The code is MIT-licensed, which means you have a lot of options. You can make an open-source fork, and you can even make a closed-source fork, but you can’t claim it’s your work. Copying the git history looks at first glance like they didn’t deliberately steal it and try to hide it, but at a closer look, they did everything to make it look like they contributed an open-source package to the community and by removing my name, they crossed the line in terms of what is legal.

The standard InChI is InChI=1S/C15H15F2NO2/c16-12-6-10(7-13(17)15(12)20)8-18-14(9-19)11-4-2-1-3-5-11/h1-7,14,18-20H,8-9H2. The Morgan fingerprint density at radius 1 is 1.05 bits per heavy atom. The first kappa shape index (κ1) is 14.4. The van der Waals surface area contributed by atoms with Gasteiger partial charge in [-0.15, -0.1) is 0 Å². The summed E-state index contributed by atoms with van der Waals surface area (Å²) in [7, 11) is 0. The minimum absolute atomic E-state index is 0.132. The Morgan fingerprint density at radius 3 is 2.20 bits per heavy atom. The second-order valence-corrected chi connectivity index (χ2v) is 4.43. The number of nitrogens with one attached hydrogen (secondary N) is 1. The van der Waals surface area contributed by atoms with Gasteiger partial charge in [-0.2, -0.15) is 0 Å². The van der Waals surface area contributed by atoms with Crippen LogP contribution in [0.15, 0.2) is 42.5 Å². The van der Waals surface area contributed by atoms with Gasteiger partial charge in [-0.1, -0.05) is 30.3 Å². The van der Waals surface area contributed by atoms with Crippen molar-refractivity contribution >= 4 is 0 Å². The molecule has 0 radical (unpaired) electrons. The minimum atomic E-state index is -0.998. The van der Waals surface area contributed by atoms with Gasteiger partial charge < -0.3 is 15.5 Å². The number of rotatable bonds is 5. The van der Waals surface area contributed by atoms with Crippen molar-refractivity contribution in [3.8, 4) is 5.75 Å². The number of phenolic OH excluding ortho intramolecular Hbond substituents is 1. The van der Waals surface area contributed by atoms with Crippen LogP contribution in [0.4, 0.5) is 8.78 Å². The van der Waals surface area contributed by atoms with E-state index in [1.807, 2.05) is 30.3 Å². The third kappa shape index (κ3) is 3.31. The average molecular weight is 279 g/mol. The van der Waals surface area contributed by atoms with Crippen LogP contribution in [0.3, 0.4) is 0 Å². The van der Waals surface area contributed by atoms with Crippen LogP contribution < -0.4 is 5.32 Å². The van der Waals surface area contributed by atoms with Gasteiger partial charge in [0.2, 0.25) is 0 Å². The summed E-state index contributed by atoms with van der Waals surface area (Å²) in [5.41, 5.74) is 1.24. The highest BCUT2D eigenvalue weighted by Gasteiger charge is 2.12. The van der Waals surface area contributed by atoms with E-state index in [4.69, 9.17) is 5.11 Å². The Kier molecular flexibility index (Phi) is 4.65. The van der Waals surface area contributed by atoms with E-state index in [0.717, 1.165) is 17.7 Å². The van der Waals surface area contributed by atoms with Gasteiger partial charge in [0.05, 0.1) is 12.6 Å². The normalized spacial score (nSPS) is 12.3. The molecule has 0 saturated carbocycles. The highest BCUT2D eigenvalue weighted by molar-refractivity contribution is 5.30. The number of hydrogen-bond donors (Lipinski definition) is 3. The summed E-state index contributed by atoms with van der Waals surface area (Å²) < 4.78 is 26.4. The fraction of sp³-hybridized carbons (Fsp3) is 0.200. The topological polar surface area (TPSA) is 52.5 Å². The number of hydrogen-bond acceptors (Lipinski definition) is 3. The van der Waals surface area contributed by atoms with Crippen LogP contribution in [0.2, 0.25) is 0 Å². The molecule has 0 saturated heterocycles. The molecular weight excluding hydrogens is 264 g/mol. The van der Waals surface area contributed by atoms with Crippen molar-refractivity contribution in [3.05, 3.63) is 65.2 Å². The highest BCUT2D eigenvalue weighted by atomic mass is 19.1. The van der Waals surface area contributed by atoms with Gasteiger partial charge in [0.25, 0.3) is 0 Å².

Right after I noticed the PR, before I was able to have a closer look, I added a neutral comment to the PR, “I recommend restoring my credits. If you forked any of my other packages, I suggest you also do it there.” All I got in response was, “Fair enough”. My name was restored in the fork, but I had to search for it myself. I didn’t get a link to the PR or even just the repository of the fork. My question of whether other repositories are affected remained unanswered.

Small Mistake or Company Strategy?